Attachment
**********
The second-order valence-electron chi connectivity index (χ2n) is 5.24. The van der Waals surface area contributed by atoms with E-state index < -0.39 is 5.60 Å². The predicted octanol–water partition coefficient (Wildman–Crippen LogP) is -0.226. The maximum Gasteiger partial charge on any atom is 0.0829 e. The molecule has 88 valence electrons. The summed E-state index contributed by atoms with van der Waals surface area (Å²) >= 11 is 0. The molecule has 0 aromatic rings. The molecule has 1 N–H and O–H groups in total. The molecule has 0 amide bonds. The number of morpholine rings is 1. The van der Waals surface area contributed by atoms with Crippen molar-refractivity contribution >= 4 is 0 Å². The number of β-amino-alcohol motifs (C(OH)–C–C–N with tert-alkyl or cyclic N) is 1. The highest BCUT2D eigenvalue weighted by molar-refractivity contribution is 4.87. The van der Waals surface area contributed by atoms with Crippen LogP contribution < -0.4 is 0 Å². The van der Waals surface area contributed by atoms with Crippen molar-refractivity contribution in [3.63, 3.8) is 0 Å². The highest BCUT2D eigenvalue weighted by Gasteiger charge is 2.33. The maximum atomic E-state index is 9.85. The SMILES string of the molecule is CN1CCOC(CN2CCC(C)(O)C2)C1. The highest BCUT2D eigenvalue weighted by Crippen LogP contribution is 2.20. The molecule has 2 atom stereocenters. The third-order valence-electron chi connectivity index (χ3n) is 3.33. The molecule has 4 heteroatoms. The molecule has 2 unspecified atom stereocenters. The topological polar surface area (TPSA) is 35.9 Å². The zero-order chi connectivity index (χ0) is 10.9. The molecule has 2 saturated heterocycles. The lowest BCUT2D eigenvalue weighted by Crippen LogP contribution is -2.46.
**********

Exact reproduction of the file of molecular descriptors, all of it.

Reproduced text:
The second-order valence-electron chi connectivity index (χ2n) is 5.24. The van der Waals surface area contributed by atoms with E-state index < -0.39 is 5.60 Å². The predicted octanol–water partition coefficient (Wildman–Crippen LogP) is -0.226. The maximum Gasteiger partial charge on any atom is 0.0829 e. The molecule has 88 valence electrons. The summed E-state index contributed by atoms with van der Waals surface area (Å²) >= 11 is 0. The molecule has 0 aromatic rings. The molecule has 1 N–H and O–H groups in total. The molecule has 0 amide bonds. The number of morpholine rings is 1. The van der Waals surface area contributed by atoms with Crippen molar-refractivity contribution >= 4 is 0 Å². The number of β-amino-alcohol motifs (C(OH)–C–C–N with tert-alkyl or cyclic N) is 1. The highest BCUT2D eigenvalue weighted by molar-refractivity contribution is 4.87. The van der Waals surface area contributed by atoms with Crippen LogP contribution < -0.4 is 0 Å². The van der Waals surface area contributed by atoms with Crippen molar-refractivity contribution in [3.63, 3.8) is 0 Å². The highest BCUT2D eigenvalue weighted by Gasteiger charge is 2.33. The maximum atomic E-state index is 9.85. The SMILES string of the molecule is CN1CCOC(CN2CCC(C)(O)C2)C1. The highest BCUT2D eigenvalue weighted by Crippen LogP contribution is 2.20. The molecule has 2 atom stereocenters. The third-order valence-electron chi connectivity index (χ3n) is 3.33. The molecule has 4 heteroatoms. The molecule has 2 unspecified atom stereocenters. The topological polar surface area (TPSA) is 35.9 Å². The zero-order chi connectivity index (χ0) is 10.9. The molecule has 2 saturated heterocycles. The lowest BCUT2D eigenvalue weighted by Crippen LogP contribution is -2.46.